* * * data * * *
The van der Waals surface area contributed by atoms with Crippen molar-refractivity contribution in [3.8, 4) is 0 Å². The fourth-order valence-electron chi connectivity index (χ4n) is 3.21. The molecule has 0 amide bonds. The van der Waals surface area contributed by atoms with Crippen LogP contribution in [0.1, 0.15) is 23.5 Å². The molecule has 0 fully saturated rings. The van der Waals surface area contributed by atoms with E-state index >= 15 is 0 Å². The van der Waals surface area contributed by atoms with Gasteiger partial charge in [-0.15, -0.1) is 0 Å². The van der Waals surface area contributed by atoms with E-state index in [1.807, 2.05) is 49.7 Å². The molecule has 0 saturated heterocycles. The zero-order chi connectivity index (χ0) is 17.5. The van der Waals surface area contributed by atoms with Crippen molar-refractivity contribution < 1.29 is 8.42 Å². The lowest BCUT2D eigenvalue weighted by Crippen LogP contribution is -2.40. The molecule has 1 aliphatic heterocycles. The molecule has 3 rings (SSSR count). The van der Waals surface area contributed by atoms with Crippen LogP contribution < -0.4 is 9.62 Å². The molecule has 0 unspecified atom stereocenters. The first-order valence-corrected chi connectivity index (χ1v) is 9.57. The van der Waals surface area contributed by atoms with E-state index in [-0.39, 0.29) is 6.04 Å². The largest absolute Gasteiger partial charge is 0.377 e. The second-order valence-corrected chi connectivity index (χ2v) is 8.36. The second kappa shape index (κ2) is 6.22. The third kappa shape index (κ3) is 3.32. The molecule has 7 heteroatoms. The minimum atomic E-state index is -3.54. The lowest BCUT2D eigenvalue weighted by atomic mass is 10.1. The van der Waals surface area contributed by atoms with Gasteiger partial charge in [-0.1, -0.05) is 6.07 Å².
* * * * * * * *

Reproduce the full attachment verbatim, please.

The van der Waals surface area contributed by atoms with Crippen molar-refractivity contribution in [3.8, 4) is 0 Å². The fourth-order valence-electron chi connectivity index (χ4n) is 3.21. The molecule has 0 amide bonds. The van der Waals surface area contributed by atoms with Crippen LogP contribution in [0.1, 0.15) is 23.5 Å². The molecule has 0 fully saturated rings. The van der Waals surface area contributed by atoms with E-state index >= 15 is 0 Å². The van der Waals surface area contributed by atoms with Gasteiger partial charge in [-0.15, -0.1) is 0 Å². The van der Waals surface area contributed by atoms with E-state index in [1.807, 2.05) is 49.7 Å². The molecule has 0 saturated heterocycles. The zero-order chi connectivity index (χ0) is 17.5. The van der Waals surface area contributed by atoms with Crippen molar-refractivity contribution < 1.29 is 8.42 Å². The lowest BCUT2D eigenvalue weighted by Crippen LogP contribution is -2.40. The molecule has 1 aliphatic heterocycles. The molecule has 3 rings (SSSR count). The van der Waals surface area contributed by atoms with Crippen LogP contribution < -0.4 is 9.62 Å². The molecule has 0 unspecified atom stereocenters. The first-order valence-corrected chi connectivity index (χ1v) is 9.57. The van der Waals surface area contributed by atoms with E-state index in [-0.39, 0.29) is 6.04 Å². The largest absolute Gasteiger partial charge is 0.377 e. The second-order valence-corrected chi connectivity index (χ2v) is 8.36. The second kappa shape index (κ2) is 6.22. The third kappa shape index (κ3) is 3.32. The molecule has 7 heteroatoms. The minimum atomic E-state index is -3.54. The lowest BCUT2D eigenvalue weighted by atomic mass is 10.1. The van der Waals surface area contributed by atoms with Gasteiger partial charge in [-0.1, -0.05) is 6.07 Å².